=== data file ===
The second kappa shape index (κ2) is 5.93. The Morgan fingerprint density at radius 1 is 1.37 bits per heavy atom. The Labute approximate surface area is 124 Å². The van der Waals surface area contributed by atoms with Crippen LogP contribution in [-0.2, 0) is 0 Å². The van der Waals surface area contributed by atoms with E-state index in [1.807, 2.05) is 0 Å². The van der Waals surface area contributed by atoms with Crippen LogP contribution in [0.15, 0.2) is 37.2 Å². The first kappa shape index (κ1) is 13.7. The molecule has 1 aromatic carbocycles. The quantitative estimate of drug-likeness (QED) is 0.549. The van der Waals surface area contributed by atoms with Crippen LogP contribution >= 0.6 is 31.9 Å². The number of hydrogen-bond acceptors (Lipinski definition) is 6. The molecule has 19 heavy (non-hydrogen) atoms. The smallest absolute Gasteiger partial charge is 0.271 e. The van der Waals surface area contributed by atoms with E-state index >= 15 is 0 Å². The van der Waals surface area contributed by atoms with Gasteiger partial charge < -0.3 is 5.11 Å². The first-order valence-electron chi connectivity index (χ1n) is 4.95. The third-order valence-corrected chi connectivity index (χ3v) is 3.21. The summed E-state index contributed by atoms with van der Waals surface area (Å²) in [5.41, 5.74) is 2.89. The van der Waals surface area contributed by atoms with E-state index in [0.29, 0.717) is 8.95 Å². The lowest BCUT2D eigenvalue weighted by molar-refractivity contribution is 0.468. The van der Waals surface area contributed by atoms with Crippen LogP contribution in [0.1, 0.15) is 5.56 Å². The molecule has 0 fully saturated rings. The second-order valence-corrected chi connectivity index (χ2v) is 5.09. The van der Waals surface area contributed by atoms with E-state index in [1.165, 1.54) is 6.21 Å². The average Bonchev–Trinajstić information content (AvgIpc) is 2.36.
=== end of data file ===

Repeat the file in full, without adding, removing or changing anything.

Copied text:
The second kappa shape index (κ2) is 5.93. The Morgan fingerprint density at radius 1 is 1.37 bits per heavy atom. The Labute approximate surface area is 124 Å². The van der Waals surface area contributed by atoms with Crippen LogP contribution in [-0.2, 0) is 0 Å². The van der Waals surface area contributed by atoms with E-state index in [1.807, 2.05) is 0 Å². The van der Waals surface area contributed by atoms with Crippen LogP contribution in [0.15, 0.2) is 37.2 Å². The first kappa shape index (κ1) is 13.7. The molecule has 1 aromatic carbocycles. The quantitative estimate of drug-likeness (QED) is 0.549. The van der Waals surface area contributed by atoms with Crippen LogP contribution >= 0.6 is 31.9 Å². The number of hydrogen-bond acceptors (Lipinski definition) is 6. The molecule has 19 heavy (non-hydrogen) atoms. The smallest absolute Gasteiger partial charge is 0.271 e. The van der Waals surface area contributed by atoms with E-state index >= 15 is 0 Å². The van der Waals surface area contributed by atoms with Gasteiger partial charge < -0.3 is 5.11 Å². The first-order valence-electron chi connectivity index (χ1n) is 4.95. The third-order valence-corrected chi connectivity index (χ3v) is 3.21. The summed E-state index contributed by atoms with van der Waals surface area (Å²) in [5.41, 5.74) is 2.89. The van der Waals surface area contributed by atoms with E-state index in [0.29, 0.717) is 8.95 Å². The lowest BCUT2D eigenvalue weighted by molar-refractivity contribution is 0.468. The van der Waals surface area contributed by atoms with Crippen LogP contribution in [0.1, 0.15) is 5.56 Å². The molecule has 0 fully saturated rings. The second-order valence-corrected chi connectivity index (χ2v) is 5.09. The van der Waals surface area contributed by atoms with E-state index in [1.165, 1.54) is 6.21 Å². The average Bonchev–Trinajstić information content (AvgIpc) is 2.36.